Happiness is a Warm Turntable

During a recent refurbishment of a room in my house I came across my record player, which had been resting unloved with junk in a cupboard. Left alone in the house, with only tidying or decorating to do, I naturally ignored both of these tasks, promptly set up the turntable and spent the afternoon listening to my old Beatles albums.

Despite being the first band I really got into (or the first band respectable enough to tell you about), I don’t really listen to them very much anymore, since I never saw the point in replacing my vinyl with CDs and The Beatles aren’t on Spotify. So I was listening to them with slightly fresher ears and, lounging on the sofa, my mind floated back to when I first heard the albums.

Though not my favourite Beatles album, most fresh in my mind was Revolver*. I first got into the Beatles around as a child through the red and blue compilation albums my parents had lying around. My brother and I had listened to them when my parents were out with the intention of having a laugh at this old fashioned music, only to find out that they were actually rather good. Not quite old enough to be out buying albums, I managed to borrow Rubber Soul and Revolver from a friend of my brother who was one of the few people I could find with actual Beatles albums. This rather shows my age, given that today any tech savvy child could have downloaded their entire back catalogue in five minutes.

Revolver

Perhaps Revolver sticks in my mind because everything about it seemed exotic at the time, from the crazy Klaus Voorman collage cover, (which only really looks its best on 12 inch vinyl cover) to the seemingly outlandish production and the weird Eastern music. If Revolver is remembered by music critics as a ground breaking album whose innovations have been heard in rock music ever since, then for me probably what stood out most to my musically naïve ears were the things less heard outside of the sixties. I’m thinking backwards guitars, tape loops, Indian music on a rock record, un-subtle use of stereo etc.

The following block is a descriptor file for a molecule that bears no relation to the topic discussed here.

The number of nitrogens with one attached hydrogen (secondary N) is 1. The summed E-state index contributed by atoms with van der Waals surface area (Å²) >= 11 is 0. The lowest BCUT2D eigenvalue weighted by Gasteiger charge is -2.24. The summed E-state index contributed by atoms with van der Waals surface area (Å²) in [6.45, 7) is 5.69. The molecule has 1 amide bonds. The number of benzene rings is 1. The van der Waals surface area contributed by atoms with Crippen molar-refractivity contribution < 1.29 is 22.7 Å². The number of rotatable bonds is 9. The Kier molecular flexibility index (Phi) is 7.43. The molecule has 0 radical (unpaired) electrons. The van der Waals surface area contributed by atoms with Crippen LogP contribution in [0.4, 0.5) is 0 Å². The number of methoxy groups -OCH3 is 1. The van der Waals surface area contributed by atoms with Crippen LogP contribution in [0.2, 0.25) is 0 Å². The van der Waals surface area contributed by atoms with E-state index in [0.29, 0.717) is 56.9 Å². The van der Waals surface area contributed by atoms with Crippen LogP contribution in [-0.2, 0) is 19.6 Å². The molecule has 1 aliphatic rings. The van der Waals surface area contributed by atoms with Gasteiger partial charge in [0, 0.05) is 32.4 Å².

And obviously what leapt to the front was the fact that from start to finish the songs are just so good, perfectly arranged performed and produced. Mind, it took a while to like Love You To (that weird Indian one I mentioned), which I used to dislike to the extent that I would risk scratching my record by lifting the needle off the record and dropping it onto the next track potentially ruining the gorgeous intro of Here, There and Everywhere. Still I like it now, showing that one of the other joys of vinyl is that since it is a pain in the backside to skip tracks you end up listening to everything giving the ‘growers’ on an album the chance to get into your head.

So, though not necessarily the best tracks on the album, most prominent to me was I’m Only Sleeping which captured perfectly that dreamy, hazy half-awake feeling I spend much of my time in. And after the irksome Yellow Submarine, She Said, She Said with its blistering intro riff, clattering drums, frantic fingerpicking, time changes and cryptic lyrics was a breath of fresh air. Got To Get You Into My Life stood out on side 2 with its driving rhythm and horns, reminiscent of the Motown sound I was yet to discover, and of course Tomorrow Never Knows was like nothing I had ever heard.

There are several billion people who could give a better review of the album Revolver than me, no doubt including some who have never heard it. So please treat this instead as nothing more than unreliable memories of a man, feet up on the sofa who should really be doing something more productive with his time.

*Today’s order of preference; tomorrow I may have changed my mindLet us know your own favourite in the poll below; leave a comment and let us know why, if you like!
1.The Beatles (White Album), 2. Rubber Soul, 3. Revolver, 4. Sgt. Pepper, 5. Abbey Road, 6. A Hard Day’s Night, 7. With The Beatles, 8. Please, Please Me, 9. Help!, 10. Let It Be, 11. Beatles For Sale

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